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Understanding the Health of the Himalayan Region with the 13 critical questions

One of the key objectives of CMS Vatavaran, this year is to start conversations that assess the key issues related to the health of the Himalayan ecosystem. 

This beautiful region is geologically fragile, with young and rising mountains, usually vulnerable to erosion and landslides, even without human interference.

The region is undergoing rapid change driven by stressors such as climate change and human conflicts, and factors like globalization, infrastructure development, migration, tourism and urbanization. The outcome of interplay of these complex drivers of change is challenging to predict but will have major consequences, not just in the region but globally.

There is a pressing need to assess these drivers’ potential cost to the Himalayan environment and human wellbeing as well as the opportunities they may present.

Though as per some estimates, the per capita fossil fuel CO2 emission from the Himalayan countries is one-sixth of the global average, even then region immensely suffers from the impact of climate change.

Climate change is further enhanced by short-lived climate pollutants such as black carbon, which is emitted in large quantities in regions upstream where dirty energy sources also have a large impact on health.

From a policy standpoint, achieving food, water, energy, and livelihood security in the region will require exploring scenarios based on different assumptions so that the scientific community, policy-makers, the private sector, and community stakeholders can come together and make optimal governance decisions to sustain this global asset.

In 2007, the Intergovernmental Panel on Climate Change (IPCC’s) fourth assessment report (Pachauri and Reisinger 2007) predicted that climate change will be the most prominent driver of global change in the 21st century and pointed to the lack of consistent long-term monitoring in the Himalayan region.

The report called for national, regional, and global efforts to fill this data gap. Little progress was made in the HKH by the time of the IPCC’s fifth assessment report (Pachauri and Meyer 2014). While universities, nongovernmental organizations, and scientific organizations have made strides in assembling and consolidating data, information on environment, natural resources and social systems of the region collectively remains too fragmented and incomplete to derive any meaningful conclusions about trends and scenarios.

CMS Vatavarn this year, will try and give voice to some of the critical questions around the Himalayas.

 These are –

-    What are the most important drivers of change in the region, what is the role of climate change, and what are their potential impacts on biodiversity, livelihoods, and water resources?

-    What are the most important strategies, policies, and governance arrangements for enhancing community adaptation to drivers of change, including climate change; how can they be scaled and what are their impacts?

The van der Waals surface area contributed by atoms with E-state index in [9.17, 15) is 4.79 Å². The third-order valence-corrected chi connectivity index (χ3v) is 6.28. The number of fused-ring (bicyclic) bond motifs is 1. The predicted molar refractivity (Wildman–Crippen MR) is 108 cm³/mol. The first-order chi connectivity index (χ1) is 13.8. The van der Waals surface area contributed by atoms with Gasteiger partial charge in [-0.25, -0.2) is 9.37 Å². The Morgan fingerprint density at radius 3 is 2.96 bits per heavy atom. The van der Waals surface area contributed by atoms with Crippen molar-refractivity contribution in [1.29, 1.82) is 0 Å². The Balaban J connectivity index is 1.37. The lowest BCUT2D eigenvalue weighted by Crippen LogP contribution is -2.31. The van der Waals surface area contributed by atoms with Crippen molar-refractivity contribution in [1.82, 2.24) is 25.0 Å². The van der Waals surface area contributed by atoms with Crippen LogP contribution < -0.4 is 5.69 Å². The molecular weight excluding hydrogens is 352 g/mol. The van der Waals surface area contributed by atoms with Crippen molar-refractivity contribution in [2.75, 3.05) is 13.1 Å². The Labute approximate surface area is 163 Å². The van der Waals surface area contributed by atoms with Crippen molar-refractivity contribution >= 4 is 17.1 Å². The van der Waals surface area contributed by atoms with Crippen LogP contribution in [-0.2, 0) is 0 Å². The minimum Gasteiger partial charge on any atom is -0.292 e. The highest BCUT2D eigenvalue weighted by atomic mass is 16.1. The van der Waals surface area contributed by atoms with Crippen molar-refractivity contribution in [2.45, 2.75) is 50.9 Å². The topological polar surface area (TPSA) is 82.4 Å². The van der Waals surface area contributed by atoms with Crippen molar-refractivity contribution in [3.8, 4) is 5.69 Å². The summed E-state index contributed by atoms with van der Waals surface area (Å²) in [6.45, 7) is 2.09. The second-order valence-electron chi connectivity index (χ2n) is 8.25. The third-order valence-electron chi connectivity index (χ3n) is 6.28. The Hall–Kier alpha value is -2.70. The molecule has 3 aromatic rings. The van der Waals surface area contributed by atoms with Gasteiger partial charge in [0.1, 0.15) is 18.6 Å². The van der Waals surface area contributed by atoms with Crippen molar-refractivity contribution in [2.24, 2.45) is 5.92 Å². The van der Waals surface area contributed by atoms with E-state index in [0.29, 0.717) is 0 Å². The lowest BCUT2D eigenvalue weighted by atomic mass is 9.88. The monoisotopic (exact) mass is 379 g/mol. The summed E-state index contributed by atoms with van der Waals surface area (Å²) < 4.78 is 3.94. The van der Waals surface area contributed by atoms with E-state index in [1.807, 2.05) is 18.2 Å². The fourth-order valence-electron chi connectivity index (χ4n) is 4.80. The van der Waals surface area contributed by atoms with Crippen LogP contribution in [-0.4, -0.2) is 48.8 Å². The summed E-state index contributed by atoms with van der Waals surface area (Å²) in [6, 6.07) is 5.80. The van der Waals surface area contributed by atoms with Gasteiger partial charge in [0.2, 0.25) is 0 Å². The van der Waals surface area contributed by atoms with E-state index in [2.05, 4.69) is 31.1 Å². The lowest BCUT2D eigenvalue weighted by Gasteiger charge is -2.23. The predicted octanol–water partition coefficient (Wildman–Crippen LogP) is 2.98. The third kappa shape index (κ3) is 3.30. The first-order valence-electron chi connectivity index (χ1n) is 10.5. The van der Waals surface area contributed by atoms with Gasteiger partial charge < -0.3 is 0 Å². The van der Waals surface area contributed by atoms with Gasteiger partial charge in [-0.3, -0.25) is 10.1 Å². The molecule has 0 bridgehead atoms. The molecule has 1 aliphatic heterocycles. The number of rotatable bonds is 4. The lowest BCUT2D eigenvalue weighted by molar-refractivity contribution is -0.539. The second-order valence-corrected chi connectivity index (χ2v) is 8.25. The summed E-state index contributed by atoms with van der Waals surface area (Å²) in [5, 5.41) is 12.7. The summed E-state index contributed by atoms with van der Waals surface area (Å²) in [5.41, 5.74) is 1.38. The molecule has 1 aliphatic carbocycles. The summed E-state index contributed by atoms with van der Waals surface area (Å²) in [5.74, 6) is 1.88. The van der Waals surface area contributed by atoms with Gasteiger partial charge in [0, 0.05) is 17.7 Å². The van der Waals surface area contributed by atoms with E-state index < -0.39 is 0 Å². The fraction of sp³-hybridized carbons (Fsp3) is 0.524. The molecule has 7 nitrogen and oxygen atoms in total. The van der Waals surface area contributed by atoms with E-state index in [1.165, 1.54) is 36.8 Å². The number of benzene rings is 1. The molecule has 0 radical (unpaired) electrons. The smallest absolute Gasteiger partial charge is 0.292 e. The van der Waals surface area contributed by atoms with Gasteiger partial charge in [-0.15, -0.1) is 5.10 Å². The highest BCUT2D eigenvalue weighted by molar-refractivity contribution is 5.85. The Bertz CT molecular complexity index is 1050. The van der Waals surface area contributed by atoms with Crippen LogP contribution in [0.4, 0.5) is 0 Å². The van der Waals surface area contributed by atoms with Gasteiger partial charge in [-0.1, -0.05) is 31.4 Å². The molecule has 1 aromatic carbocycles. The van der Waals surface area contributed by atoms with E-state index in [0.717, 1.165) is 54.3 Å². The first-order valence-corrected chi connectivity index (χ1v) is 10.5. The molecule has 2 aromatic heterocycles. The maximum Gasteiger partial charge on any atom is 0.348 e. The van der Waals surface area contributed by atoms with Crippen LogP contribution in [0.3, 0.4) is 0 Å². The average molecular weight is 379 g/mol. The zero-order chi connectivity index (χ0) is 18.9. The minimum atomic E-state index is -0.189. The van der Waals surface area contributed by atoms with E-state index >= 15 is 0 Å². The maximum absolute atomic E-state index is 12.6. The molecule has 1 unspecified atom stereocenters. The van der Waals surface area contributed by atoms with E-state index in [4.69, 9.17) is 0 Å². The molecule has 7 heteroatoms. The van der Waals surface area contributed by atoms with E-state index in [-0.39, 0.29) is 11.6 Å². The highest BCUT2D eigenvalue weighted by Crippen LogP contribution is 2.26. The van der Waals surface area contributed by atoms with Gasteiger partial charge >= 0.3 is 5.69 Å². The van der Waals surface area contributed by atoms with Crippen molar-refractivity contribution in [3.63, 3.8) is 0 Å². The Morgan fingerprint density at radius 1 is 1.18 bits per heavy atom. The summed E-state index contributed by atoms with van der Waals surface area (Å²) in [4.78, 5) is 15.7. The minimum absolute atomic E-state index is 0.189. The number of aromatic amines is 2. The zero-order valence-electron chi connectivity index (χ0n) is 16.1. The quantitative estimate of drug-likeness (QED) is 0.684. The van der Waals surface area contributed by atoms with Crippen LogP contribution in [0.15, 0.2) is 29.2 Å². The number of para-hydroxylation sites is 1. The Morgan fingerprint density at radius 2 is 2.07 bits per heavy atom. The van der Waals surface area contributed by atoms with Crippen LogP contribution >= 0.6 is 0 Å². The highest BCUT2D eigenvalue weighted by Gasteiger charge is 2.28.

-    How do gender-equitable and inclusive approaches support sustainable mountain development, and how can these be realized?

-    What migration trends exist in the region, what are their present impacts on livelihoods and the environment, how climate change is inducing migration and should migration be taken as adaptive strategy, and what are the options for addressing migration and the likely con- sequences of those options?

-    What is the existing status of the cryosphere, what changes are likely, and what are the possible impacts of those changes?

-    What is the current and likely future quantity, variability, and quality of the water in the 10 major river basins of the region? What are the potential impacts of change on water availability; and how can negative impacts be mitigated?

-    What are the best means of reducing the risk of floods and droughts, and how can they be introduced at various scales?

-    Why is air pollution increasing in the region?

-    What are the energy needs and possibilities for the people of the region?

-    How can ecosystems be managed to support soil and biodiversity conservation, and improved livelihoods in the various contexts?

-    What ecosystem services do mountains provide, and how can management and supply of these services be compensated?

-    What watershed-, landscape-, and forestry based approaches will best support ecosystem services, food and water security, and community resilience?

-    How can the HKH develop a green economy? What technologies (modern, traditional, and indigenous) and approaches are best suited for sustainable mountain development in the region, and how can they be scaled?

Sources –

https://www.oddizzi.com/teachers/explore-the-world/physical-features/mountains/mountain-case-study/himalayas/living-in-the-himalayas/

http://www.bbc.co.uk/guides/ztdy34jhttps://pubs.usgs.gov/gip/dynamic/himalaya.html

https://www.britannica.com/place/Himalayas

https://www.slideshare.net/jatinchhabra09/the-indian-himalayan-range

Photograph Courtesy-

https://pixabay.com/ 

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